Olympics

  • Disabled Israeli Athletes Embark for Special Olympics

    Geulah Siri was three months old in 1949 when her family arrived in Israel from Yemen. Within a few weeks, she had contracted polio, which left her with a permanently stiffened left leg. Today, Siri is a triathlete about to compete in her sixth Special Olympics and a past winner of multiple gold medals. She… More ▸

  • 19 Israeli Athletes Depart for Olympics

    A relatively small contingent of Israeli athletes left Monday for Seoul, South Korea, on their way to participate in the 1988 Olympic Games, which begin there in two weeks. Their departure coincided with the 16th anniversary of the Munich Olympics massacre, when on Sept. 5, 1972, Palestinian terrorists gunned down 11 members of the Israeli… More ▸

  • Israeli Businessman to Help Send Handicapped Athletes to Olympics

    International businessman Shaul Eisenberg announced Wednesday that he will head a public committee to raise funds to send an Israeli team to the 8th Olympic for the disabled. The games will be held in Seoul, South Korea, immediately after the 1988 Olympic Games being played there in September. Eisenberg, whose financial empire is built on… More ▸

  • No Israelis, but Israeli Memories, at Calgary Olympics

    Although no Israeli athlete is participating in the 15th Winter Olympics underway in Calgary and none of the top-rated athletes is known to be Jewish, the corollary events are not without Jewish content. The memory of the 11 Israeli athletes killed by Palestinian terrorists during the 1972 Olympics in Munich was honored by the Calgary… More ▸

  • 40 Lawmakers Urge the U.S. to Boycott Chess Olympics in Dubai

    Forty members of Congress have urged the United States Chess Federation to boycott the annual Olympics of the International Chess Federation in Dubai, United Arab Emirates, this fall because the Chess Federation of Israel was barred from attending. The bipartisan group of Congressmen sent a telegram, initiated by Reps. Tom Lantos (D.-Cal.) and Jack Kemp… More ▸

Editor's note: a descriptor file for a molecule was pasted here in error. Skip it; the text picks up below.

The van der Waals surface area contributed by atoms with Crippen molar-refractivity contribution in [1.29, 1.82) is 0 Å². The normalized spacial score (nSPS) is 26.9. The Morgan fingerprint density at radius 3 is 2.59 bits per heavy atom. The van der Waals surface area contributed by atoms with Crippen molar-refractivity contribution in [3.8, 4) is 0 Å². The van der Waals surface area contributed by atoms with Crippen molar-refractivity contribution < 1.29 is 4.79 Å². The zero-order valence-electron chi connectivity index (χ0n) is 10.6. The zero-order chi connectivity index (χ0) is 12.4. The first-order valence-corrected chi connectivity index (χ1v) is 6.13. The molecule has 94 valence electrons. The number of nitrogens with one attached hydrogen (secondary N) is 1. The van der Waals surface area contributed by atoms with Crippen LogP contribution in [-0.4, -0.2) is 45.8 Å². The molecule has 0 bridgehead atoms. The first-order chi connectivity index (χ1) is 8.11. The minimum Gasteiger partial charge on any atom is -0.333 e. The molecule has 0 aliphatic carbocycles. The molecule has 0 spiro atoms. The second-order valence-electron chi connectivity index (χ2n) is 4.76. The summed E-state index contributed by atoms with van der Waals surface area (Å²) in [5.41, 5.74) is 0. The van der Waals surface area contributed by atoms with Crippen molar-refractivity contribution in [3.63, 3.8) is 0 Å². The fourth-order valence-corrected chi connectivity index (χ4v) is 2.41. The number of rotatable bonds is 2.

• Jews in the Olympics

    The prominence of Jewish athletes in sports of strength reached new heights during the 1920′s, considered to be the “Golden Age of Jewish Professional Boxing.” According to “Jews in the Olympics” exhibition running through September at the Jewish Community Building, 6505 Wilshire Blvd., the Antwerp Olympiad was an important arena for these strongmen. At the… More ▸

  • Jews in the Olympics

    Both Israel and the Soviet Union participated in their first Olympiad at the 1952 Helsinki Games, according to “Jews in the Olympics” exhibition running through September in the Jewish Community Building, 6505 Wilshire Blvd. While the Israeli team has yet to bring home a medal, nearly 20 Soviet Jews have exhibited distinguished performances in the… More ▸

  • Jews in the Olympics

    Since 1896 Jewish sportsmen and sportswomen have been an integral part of Olympic competition, in both summer and winter Games. Speedskater Irving Jaffe was the first Jewish winter Olympics medal winner in 1928, according to “Jews in the Olympics” exhibition running through September at the Jewish Community Building, 6505 Wilshire Blvd. Technicalities prevented Jaffe’s best… More ▸

  • Jews in the Olympics

    During the early 20th century one could fence one’s way to social prominence, an opportunity taken up by many talented European Jewish swordsmen, according to “Jews in the Olympics” exhibition running through September in the Jewish Community Building, 6505 Wilshire Blvd. In 1908, Jews from three nations captured great respect and several Olympic medals, including… More ▸

  • Special to the JTA the Israeli Team at the Olympics

    (Editor’s note: Sol Marshall, who will cover the Olympic Games for the Jewish Telegraphic Agency, in earlier years coached championship municipal and Jewish Center volleyball teams in Milwaukee, Atlanta and Chicago. He was manager of the volleyball teams at the Westside Jewish Community Center in L.A. which won the national AAU and USVBA and JWB… More ▸